"On the third day of Christmas my true love gave to me, three French hens"
There are plenty of birds that make for pretty names, but hens and chickens don't really make that list. Instead, I thought I'd look at the names of three famous French women. But how to choose? If you look at French history three are a lot of women who have done great things. So back to those three French hens. Some say that the carol 'The Twelve Days of Christmas' is actually full of religious symbolism, the three French hens representing the three theological virtues of faith, hope and charity. Although this theory has been debunked, I thought I'd look at some women who display these virtues.
She's better known as the heroine Joan of Arc, but her actual name was Jeanne (pronounced ZHAHN). Her name means 'God is gracious' and she was devoted in her faith to both God and the French people. Both Jeanne and Joan have a long history of use in the U.S., although Joan has been much more popular, probably because she is more intuitive for non French speakers to pronounce properly, whereas Jeanne would more likely be pronounced like a pair of denim pants. Neither are very popular currently (Joan peaked in 1949), but there's no denying that Jeanne D'Arc remains an inspirational figure.
Coco Chanel came from very humble beginnings to become one of the most iconic designers and influential people of the 20th century. Born Gabrielle, it's thought that she adopted the name Coco in her earlier years as an entertainer. It's said to be inspired either by one of two popular songs she was associated with, or as an allusion to her being considered a cocotte (a French term for a kept woman). When it turned out her voice was not strong enough, Coco turned to fashion and achieved her hope of fame through design instead.
For a long time people inspired by Coco Chanel were much more likely to use Chanel - a French name meaning 'dweller by the canal' - as a name for their child. It's been a top 1000 name much more often than not since the 70's, the decade when the designer passed away. Coco on the other hand was seen as nickname only territory, a name only suitable for pets. The tide is slowly turning on that though, largely helped when Courtney Cox chose Coco for her daughter in 2004. She chose it because it was a nickname of hers when she was a child. With an example to look to, it seems a lot less silly and a lot more chic these days. It's still a long way from the top 1000 in the U.S. but things are looking up for this cute, spunky nickname come birth name.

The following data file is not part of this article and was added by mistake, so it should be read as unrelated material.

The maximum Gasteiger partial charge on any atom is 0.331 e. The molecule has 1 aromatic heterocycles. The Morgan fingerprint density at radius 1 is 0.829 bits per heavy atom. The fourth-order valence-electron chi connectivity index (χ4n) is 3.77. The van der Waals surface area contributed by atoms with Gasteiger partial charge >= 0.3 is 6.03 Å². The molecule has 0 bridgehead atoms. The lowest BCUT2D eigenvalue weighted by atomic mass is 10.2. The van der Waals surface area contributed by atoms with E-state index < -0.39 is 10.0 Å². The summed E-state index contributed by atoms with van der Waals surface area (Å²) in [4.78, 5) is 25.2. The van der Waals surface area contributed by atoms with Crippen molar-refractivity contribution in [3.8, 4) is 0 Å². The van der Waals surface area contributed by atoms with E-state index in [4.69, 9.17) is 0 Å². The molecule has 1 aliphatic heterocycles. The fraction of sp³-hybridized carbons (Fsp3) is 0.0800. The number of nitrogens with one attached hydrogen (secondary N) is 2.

Many French women were quite active members of the French Resistance during World War II, working for the benefit of their country. Lucie Aubrac was one such woman. She was a Resistance leader and founder of the underground newspaper 'Liberation'. Lucy has long been the much more popular spelling in the western world, but this French variation certainly has its charm. Lucie covers a lot of styles - it's old fashioned yet modern sounding, soft and girlish yet strong and assertive, sweet yet sassy. Meaning 'light', Lucy is a top 100 name, while Lucie is still slowing inching her way towards the top 1000 in the U.S.
Jeanne, Coco and Lucie all have alternatives that have so far proven to be more popular in the U.S. to date. But as we become more of a global community our search for and acceptance of different names becomes much wider. Maybe one day these three French "hens" will overtake their more popular counterparts.
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